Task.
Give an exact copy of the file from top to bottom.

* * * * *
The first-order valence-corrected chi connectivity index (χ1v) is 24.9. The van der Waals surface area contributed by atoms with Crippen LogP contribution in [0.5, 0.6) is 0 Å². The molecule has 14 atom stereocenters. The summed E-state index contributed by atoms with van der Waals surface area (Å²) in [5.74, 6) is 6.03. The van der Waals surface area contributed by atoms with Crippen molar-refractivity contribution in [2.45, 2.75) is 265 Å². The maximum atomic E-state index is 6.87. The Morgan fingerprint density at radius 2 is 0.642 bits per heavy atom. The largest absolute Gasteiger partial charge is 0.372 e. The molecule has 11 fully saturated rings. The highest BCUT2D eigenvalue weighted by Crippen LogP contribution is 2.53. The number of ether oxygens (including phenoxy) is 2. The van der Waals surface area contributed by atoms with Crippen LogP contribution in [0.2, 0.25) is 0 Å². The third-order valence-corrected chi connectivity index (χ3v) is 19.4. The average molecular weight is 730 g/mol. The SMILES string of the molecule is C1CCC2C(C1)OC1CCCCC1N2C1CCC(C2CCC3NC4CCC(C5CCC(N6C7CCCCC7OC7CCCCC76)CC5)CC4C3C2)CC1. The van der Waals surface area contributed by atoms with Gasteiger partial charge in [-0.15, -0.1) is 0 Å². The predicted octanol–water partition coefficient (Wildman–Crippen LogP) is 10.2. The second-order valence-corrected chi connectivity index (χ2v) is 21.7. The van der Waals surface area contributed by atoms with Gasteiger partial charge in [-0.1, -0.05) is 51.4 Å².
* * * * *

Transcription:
The first-order valence-corrected chi connectivity index (χ1v) is 24.9. The van der Waals surface area contributed by atoms with Crippen LogP contribution in [0.5, 0.6) is 0 Å². The molecule has 14 atom stereocenters. The summed E-state index contributed by atoms with van der Waals surface area (Å²) in [5.74, 6) is 6.03. The van der Waals surface area contributed by atoms with Crippen molar-refractivity contribution in [2.45, 2.75) is 265 Å². The maximum atomic E-state index is 6.87. The Morgan fingerprint density at radius 2 is 0.642 bits per heavy atom. The largest absolute Gasteiger partial charge is 0.372 e. The molecule has 11 fully saturated rings. The highest BCUT2D eigenvalue weighted by Crippen LogP contribution is 2.53. The number of ether oxygens (including phenoxy) is 2. The van der Waals surface area contributed by atoms with Crippen LogP contribution in [0.2, 0.25) is 0 Å². The third-order valence-corrected chi connectivity index (χ3v) is 19.4. The average molecular weight is 730 g/mol. The SMILES string of the molecule is C1CCC2C(C1)OC1CCCCC1N2C1CCC(C2CCC3NC4CCC(C5CCC(N6C7CCCCC7OC7CCCCC76)CC5)CC4C3C2)CC1. The van der Waals surface area contributed by atoms with Gasteiger partial charge in [-0.15, -0.1) is 0 Å². The predicted octanol–water partition coefficient (Wildman–Crippen LogP) is 10.2. The second-order valence-corrected chi connectivity index (χ2v) is 21.7. The van der Waals surface area contributed by atoms with Gasteiger partial charge in [-0.1, -0.05) is 51.4 Å².